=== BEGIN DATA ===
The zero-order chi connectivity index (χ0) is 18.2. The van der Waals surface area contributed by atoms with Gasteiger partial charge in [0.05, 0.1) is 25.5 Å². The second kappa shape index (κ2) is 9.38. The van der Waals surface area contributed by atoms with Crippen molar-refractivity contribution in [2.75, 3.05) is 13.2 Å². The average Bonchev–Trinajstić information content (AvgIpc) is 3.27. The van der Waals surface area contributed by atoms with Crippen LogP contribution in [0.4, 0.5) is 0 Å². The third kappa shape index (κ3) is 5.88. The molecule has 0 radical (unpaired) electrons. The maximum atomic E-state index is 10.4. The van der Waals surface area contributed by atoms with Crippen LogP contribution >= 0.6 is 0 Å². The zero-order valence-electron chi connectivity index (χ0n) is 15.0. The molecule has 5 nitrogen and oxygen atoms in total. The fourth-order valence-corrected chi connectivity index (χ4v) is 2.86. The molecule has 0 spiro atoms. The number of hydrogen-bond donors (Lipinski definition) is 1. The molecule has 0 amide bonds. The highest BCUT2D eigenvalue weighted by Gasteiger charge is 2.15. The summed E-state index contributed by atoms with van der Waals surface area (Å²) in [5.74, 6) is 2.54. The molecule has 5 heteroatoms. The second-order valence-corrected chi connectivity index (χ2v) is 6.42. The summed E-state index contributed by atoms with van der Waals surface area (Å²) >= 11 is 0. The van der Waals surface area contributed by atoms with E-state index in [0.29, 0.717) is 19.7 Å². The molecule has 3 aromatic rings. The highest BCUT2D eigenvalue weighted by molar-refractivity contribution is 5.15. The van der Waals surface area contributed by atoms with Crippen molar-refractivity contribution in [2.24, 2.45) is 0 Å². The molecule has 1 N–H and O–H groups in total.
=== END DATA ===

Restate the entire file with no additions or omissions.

The zero-order chi connectivity index (χ0) is 18.2. The van der Waals surface area contributed by atoms with Gasteiger partial charge in [0.05, 0.1) is 25.5 Å². The second kappa shape index (κ2) is 9.38. The van der Waals surface area contributed by atoms with Crippen molar-refractivity contribution in [2.75, 3.05) is 13.2 Å². The average Bonchev–Trinajstić information content (AvgIpc) is 3.27. The van der Waals surface area contributed by atoms with Crippen LogP contribution in [0.4, 0.5) is 0 Å². The third kappa shape index (κ3) is 5.88. The molecule has 0 radical (unpaired) electrons. The maximum atomic E-state index is 10.4. The van der Waals surface area contributed by atoms with Crippen LogP contribution >= 0.6 is 0 Å². The zero-order valence-electron chi connectivity index (χ0n) is 15.0. The molecule has 5 nitrogen and oxygen atoms in total. The fourth-order valence-corrected chi connectivity index (χ4v) is 2.86. The molecule has 0 spiro atoms. The number of hydrogen-bond donors (Lipinski definition) is 1. The molecule has 0 amide bonds. The highest BCUT2D eigenvalue weighted by Gasteiger charge is 2.15. The summed E-state index contributed by atoms with van der Waals surface area (Å²) in [5.74, 6) is 2.54. The molecule has 5 heteroatoms. The second-order valence-corrected chi connectivity index (χ2v) is 6.42. The summed E-state index contributed by atoms with van der Waals surface area (Å²) >= 11 is 0. The van der Waals surface area contributed by atoms with E-state index in [0.29, 0.717) is 19.7 Å². The molecule has 3 aromatic rings. The highest BCUT2D eigenvalue weighted by molar-refractivity contribution is 5.15. The van der Waals surface area contributed by atoms with Crippen molar-refractivity contribution in [2.24, 2.45) is 0 Å². The molecule has 1 N–H and O–H groups in total.